After notching another record high Wednesday, the S&P 500 is heading into third-quarter earnings season with unprecedented momentum. The large-cap index recorded its fourth consecutive weekly gain Friday, trading through 2550 for the first time. However, after double-digit EPS increases in the first two quarters of 2017 (14 percent and 11 percent respectively), economists are scaling back expectations ahead of third-quarter reporting.

While consensus shows Q3 will fall well short of the stellar first-half results, U.S. investment bank Goldman Sachs believes the fate of the S&P 500 in the third-quarter lies not just in bottom line numbers. They believe a number of external events will shake up reporting this season. 

Tax Reform

After some failed attempts to overhaul the Affordable Care Act, President Donald Trump, and the GOP have turned their attention to tax reform. While division among the party grows, Goldman Sachs believes there's a better-than-even chance that some form of tax reform will make it through the house, which will help stocks shrug off any disappointing earnings reports. "Our political economist assigns a 65% likelihood that tax legislation will be passed in 2018, which is consistent with market pricing," Goldman Sachs said in a recent note. (Further reading: Trump's Tax Reform Plan.)

"We expect investors will ignore the EPS slowdown given one-time hurricane effects and the focus on benefits from corporate tax reform."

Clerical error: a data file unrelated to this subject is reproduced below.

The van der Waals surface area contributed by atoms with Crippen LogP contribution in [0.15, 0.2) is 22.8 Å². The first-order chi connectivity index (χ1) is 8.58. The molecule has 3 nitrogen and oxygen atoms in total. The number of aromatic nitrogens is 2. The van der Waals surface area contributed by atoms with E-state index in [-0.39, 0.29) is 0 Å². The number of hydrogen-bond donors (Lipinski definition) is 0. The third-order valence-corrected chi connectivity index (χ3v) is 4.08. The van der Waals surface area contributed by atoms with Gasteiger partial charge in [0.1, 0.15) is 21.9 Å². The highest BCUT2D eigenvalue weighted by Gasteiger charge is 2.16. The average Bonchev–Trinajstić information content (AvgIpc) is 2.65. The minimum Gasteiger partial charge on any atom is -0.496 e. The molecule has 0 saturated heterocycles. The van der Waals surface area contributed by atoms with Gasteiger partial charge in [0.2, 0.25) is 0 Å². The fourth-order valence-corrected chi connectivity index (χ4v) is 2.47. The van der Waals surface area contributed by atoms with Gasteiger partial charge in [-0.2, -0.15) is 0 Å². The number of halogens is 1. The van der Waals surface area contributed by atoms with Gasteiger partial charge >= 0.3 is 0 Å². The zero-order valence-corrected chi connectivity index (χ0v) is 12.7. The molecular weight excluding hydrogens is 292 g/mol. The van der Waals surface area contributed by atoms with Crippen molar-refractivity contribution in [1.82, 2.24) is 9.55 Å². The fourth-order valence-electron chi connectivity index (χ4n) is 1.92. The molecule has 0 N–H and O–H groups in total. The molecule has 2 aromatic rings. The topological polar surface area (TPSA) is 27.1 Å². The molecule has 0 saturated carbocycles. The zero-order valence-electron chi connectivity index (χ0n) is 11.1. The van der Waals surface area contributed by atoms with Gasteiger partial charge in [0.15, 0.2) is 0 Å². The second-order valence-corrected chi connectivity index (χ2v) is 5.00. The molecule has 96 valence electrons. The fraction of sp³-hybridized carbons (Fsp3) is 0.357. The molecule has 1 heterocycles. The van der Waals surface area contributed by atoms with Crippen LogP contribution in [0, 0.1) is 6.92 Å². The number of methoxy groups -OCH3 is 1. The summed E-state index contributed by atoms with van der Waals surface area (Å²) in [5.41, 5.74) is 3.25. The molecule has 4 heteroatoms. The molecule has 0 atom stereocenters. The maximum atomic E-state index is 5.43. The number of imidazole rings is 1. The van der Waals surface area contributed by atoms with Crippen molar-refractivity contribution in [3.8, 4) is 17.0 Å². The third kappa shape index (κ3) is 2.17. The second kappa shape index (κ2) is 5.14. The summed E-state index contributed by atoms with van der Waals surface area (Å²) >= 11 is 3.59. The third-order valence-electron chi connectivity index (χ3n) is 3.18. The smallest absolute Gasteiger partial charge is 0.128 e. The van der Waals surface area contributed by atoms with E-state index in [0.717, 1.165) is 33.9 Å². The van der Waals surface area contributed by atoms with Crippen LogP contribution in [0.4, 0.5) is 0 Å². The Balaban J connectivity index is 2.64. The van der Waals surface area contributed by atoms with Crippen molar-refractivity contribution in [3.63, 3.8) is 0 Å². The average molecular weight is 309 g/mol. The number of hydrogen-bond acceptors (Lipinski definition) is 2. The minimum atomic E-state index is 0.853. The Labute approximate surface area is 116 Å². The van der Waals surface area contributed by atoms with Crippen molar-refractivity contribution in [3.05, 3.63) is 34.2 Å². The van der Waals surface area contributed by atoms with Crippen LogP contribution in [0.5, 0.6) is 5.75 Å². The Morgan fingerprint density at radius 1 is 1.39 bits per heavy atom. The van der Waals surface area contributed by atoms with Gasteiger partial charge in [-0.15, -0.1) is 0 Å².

The beneficiaries of proposed tax reform are likely to be the big tech names. Lawmakers have been critical of companies like Apple and Google for not repatriating profits to the U.S. (due to the above average corporate tax rate), but should Trump's tax reform pass it would allow the tech giants to bring profits back to the U.S. at the proposed 20 percent tax rate, below the current 35 percent corporate tax rate. (See also: FAANG Stocks May Lead Market In Last Quarter.)

Financials to Under Perform

While tech stocks are set to shine, Goldman Sachs sees headwinds for financials heading into Q3 earnings. After rising 21 percent in Q1 and 10 percent in Q2, expectations are for negative EPS growth. "The slowdown in EPS growth is forecast to be broad-based, but particularly pronounced in Financials," Goldman Sachs said.

"Weak loan growth and trading activity, along with hurricane related losses, will weigh on Financials' results despite another Fed hike and higher interest rates."

Financials and Consumer Discretionary are the only two sectors expected to report negative earnings growth. 

Take Away

While equities are showing no signs of slowing, Q3 might be their biggest test to-date. Should earnings season beat the street, the S&P 500 will head into the end of 2017 looking to post its seventh consecutive quarterly gain. As usual, the banks will kick off earnings season with Citigroup, JPMorgan Chase, Bank of America and Wells Fargo all scheduled to report at the end of the week. 

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